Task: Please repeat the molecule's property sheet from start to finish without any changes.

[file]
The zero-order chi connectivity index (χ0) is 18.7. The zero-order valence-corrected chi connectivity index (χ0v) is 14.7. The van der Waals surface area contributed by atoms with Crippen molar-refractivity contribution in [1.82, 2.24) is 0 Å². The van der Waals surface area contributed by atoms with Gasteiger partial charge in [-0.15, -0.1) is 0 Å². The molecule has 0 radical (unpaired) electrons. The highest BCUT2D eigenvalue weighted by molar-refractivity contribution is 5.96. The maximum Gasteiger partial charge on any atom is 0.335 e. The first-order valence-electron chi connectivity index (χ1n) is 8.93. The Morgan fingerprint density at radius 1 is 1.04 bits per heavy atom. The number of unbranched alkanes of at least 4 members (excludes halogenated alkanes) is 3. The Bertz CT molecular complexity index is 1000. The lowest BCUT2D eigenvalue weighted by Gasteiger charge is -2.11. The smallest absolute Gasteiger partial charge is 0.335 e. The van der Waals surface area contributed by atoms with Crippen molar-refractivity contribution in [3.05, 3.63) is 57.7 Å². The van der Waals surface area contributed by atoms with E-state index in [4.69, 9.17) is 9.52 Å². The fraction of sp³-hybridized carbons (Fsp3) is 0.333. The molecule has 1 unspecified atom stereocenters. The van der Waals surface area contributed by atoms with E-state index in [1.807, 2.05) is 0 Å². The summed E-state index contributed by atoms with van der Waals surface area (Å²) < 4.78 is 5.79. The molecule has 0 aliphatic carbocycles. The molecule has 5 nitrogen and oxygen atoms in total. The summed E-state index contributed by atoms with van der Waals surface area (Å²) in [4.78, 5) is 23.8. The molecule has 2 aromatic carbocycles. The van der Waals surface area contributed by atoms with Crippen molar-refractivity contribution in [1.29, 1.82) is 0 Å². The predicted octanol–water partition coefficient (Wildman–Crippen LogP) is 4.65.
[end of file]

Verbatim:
The zero-order chi connectivity index (χ0) is 18.7. The zero-order valence-corrected chi connectivity index (χ0v) is 14.7. The van der Waals surface area contributed by atoms with Crippen molar-refractivity contribution in [1.82, 2.24) is 0 Å². The van der Waals surface area contributed by atoms with Gasteiger partial charge in [-0.15, -0.1) is 0 Å². The molecule has 0 radical (unpaired) electrons. The highest BCUT2D eigenvalue weighted by molar-refractivity contribution is 5.96. The maximum Gasteiger partial charge on any atom is 0.335 e. The first-order valence-electron chi connectivity index (χ1n) is 8.93. The Morgan fingerprint density at radius 1 is 1.04 bits per heavy atom. The number of unbranched alkanes of at least 4 members (excludes halogenated alkanes) is 3. The Bertz CT molecular complexity index is 1000. The lowest BCUT2D eigenvalue weighted by Gasteiger charge is -2.11. The smallest absolute Gasteiger partial charge is 0.335 e. The van der Waals surface area contributed by atoms with Crippen molar-refractivity contribution in [3.05, 3.63) is 57.7 Å². The van der Waals surface area contributed by atoms with E-state index in [4.69, 9.17) is 9.52 Å². The fraction of sp³-hybridized carbons (Fsp3) is 0.333. The molecule has 1 unspecified atom stereocenters. The van der Waals surface area contributed by atoms with E-state index in [1.807, 2.05) is 0 Å². The summed E-state index contributed by atoms with van der Waals surface area (Å²) < 4.78 is 5.79. The molecule has 0 aliphatic carbocycles. The molecule has 5 nitrogen and oxygen atoms in total. The summed E-state index contributed by atoms with van der Waals surface area (Å²) in [4.78, 5) is 23.8. The molecule has 2 aromatic carbocycles. The van der Waals surface area contributed by atoms with Crippen molar-refractivity contribution in [1.29, 1.82) is 0 Å². The predicted octanol–water partition coefficient (Wildman–Crippen LogP) is 4.65.